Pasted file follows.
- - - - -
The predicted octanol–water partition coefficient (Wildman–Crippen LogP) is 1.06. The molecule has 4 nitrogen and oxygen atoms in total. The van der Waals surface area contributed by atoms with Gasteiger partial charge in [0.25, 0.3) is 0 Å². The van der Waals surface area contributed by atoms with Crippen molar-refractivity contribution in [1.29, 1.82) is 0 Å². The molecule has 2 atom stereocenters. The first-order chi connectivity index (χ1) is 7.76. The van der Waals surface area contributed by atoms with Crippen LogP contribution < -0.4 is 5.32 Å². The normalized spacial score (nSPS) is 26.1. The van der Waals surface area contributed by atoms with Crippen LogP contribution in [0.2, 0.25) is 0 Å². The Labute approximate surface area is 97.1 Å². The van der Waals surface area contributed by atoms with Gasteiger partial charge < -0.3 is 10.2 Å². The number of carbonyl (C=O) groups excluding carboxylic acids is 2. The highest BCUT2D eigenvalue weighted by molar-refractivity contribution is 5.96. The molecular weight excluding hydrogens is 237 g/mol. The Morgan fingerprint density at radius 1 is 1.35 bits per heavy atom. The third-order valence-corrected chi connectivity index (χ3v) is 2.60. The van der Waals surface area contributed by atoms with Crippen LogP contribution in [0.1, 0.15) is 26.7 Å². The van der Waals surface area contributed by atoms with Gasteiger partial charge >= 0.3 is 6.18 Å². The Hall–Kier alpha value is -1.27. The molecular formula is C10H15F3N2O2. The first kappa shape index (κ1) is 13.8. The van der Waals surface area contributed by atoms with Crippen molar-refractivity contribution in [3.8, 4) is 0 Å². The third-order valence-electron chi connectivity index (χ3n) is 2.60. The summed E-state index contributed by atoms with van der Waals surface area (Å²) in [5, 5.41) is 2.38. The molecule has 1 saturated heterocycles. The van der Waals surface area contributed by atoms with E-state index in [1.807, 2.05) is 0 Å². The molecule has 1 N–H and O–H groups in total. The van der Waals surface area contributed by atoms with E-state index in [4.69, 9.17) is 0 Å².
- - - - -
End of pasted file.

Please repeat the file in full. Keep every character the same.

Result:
The predicted octanol–water partition coefficient (Wildman–Crippen LogP) is 1.06. The molecule has 4 nitrogen and oxygen atoms in total. The van der Waals surface area contributed by atoms with Gasteiger partial charge in [0.25, 0.3) is 0 Å². The van der Waals surface area contributed by atoms with Crippen molar-refractivity contribution in [1.29, 1.82) is 0 Å². The molecule has 2 atom stereocenters. The first-order chi connectivity index (χ1) is 7.76. The van der Waals surface area contributed by atoms with Crippen LogP contribution < -0.4 is 5.32 Å². The normalized spacial score (nSPS) is 26.1. The van der Waals surface area contributed by atoms with Crippen LogP contribution in [0.2, 0.25) is 0 Å². The Labute approximate surface area is 97.1 Å². The van der Waals surface area contributed by atoms with Gasteiger partial charge < -0.3 is 10.2 Å². The number of carbonyl (C=O) groups excluding carboxylic acids is 2. The highest BCUT2D eigenvalue weighted by molar-refractivity contribution is 5.96. The molecular weight excluding hydrogens is 237 g/mol. The Morgan fingerprint density at radius 1 is 1.35 bits per heavy atom. The third-order valence-corrected chi connectivity index (χ3v) is 2.60. The van der Waals surface area contributed by atoms with Crippen LogP contribution in [0.1, 0.15) is 26.7 Å². The van der Waals surface area contributed by atoms with Gasteiger partial charge >= 0.3 is 6.18 Å². The Hall–Kier alpha value is -1.27. The molecular formula is C10H15F3N2O2. The first kappa shape index (κ1) is 13.8. The van der Waals surface area contributed by atoms with Crippen molar-refractivity contribution in [3.8, 4) is 0 Å². The third-order valence-electron chi connectivity index (χ3n) is 2.60. The summed E-state index contributed by atoms with van der Waals surface area (Å²) in [5, 5.41) is 2.38. The molecule has 1 saturated heterocycles. The van der Waals surface area contributed by atoms with E-state index in [1.807, 2.05) is 0 Å². The molecule has 1 N–H and O–H groups in total. The van der Waals surface area contributed by atoms with E-state index in [4.69, 9.17) is 0 Å².